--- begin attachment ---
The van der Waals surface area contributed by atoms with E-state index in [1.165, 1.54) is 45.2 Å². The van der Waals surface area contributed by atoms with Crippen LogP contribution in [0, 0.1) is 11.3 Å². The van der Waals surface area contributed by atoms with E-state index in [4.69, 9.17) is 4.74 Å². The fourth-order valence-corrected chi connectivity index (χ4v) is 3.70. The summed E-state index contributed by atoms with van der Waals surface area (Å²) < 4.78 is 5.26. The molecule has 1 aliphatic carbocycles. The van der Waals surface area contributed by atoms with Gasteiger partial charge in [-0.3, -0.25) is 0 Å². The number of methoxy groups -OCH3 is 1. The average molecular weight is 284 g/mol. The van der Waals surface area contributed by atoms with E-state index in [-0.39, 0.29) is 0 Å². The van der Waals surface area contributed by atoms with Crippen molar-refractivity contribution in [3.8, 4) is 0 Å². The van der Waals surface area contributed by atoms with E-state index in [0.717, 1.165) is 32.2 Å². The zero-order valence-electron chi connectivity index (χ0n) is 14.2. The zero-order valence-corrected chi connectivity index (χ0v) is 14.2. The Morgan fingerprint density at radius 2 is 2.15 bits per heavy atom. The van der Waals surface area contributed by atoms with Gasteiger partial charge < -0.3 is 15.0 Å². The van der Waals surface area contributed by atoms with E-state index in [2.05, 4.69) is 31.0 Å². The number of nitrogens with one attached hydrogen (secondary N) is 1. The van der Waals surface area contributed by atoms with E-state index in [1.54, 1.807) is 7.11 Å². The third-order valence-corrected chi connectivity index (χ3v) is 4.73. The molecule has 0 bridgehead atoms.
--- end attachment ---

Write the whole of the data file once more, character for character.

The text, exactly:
The van der Waals surface area contributed by atoms with E-state index in [1.165, 1.54) is 45.2 Å². The van der Waals surface area contributed by atoms with Crippen LogP contribution in [0, 0.1) is 11.3 Å². The van der Waals surface area contributed by atoms with E-state index in [4.69, 9.17) is 4.74 Å². The fourth-order valence-corrected chi connectivity index (χ4v) is 3.70. The summed E-state index contributed by atoms with van der Waals surface area (Å²) < 4.78 is 5.26. The molecule has 1 aliphatic carbocycles. The van der Waals surface area contributed by atoms with Gasteiger partial charge in [-0.3, -0.25) is 0 Å². The number of methoxy groups -OCH3 is 1. The average molecular weight is 284 g/mol. The van der Waals surface area contributed by atoms with E-state index in [-0.39, 0.29) is 0 Å². The van der Waals surface area contributed by atoms with Crippen molar-refractivity contribution in [3.8, 4) is 0 Å². The van der Waals surface area contributed by atoms with E-state index in [0.717, 1.165) is 32.2 Å². The zero-order valence-electron chi connectivity index (χ0n) is 14.2. The zero-order valence-corrected chi connectivity index (χ0v) is 14.2. The Morgan fingerprint density at radius 2 is 2.15 bits per heavy atom. The van der Waals surface area contributed by atoms with Gasteiger partial charge < -0.3 is 15.0 Å². The van der Waals surface area contributed by atoms with E-state index in [2.05, 4.69) is 31.0 Å². The number of nitrogens with one attached hydrogen (secondary N) is 1. The van der Waals surface area contributed by atoms with E-state index in [1.54, 1.807) is 7.11 Å². The third-order valence-corrected chi connectivity index (χ3v) is 4.73. The molecule has 0 bridgehead atoms.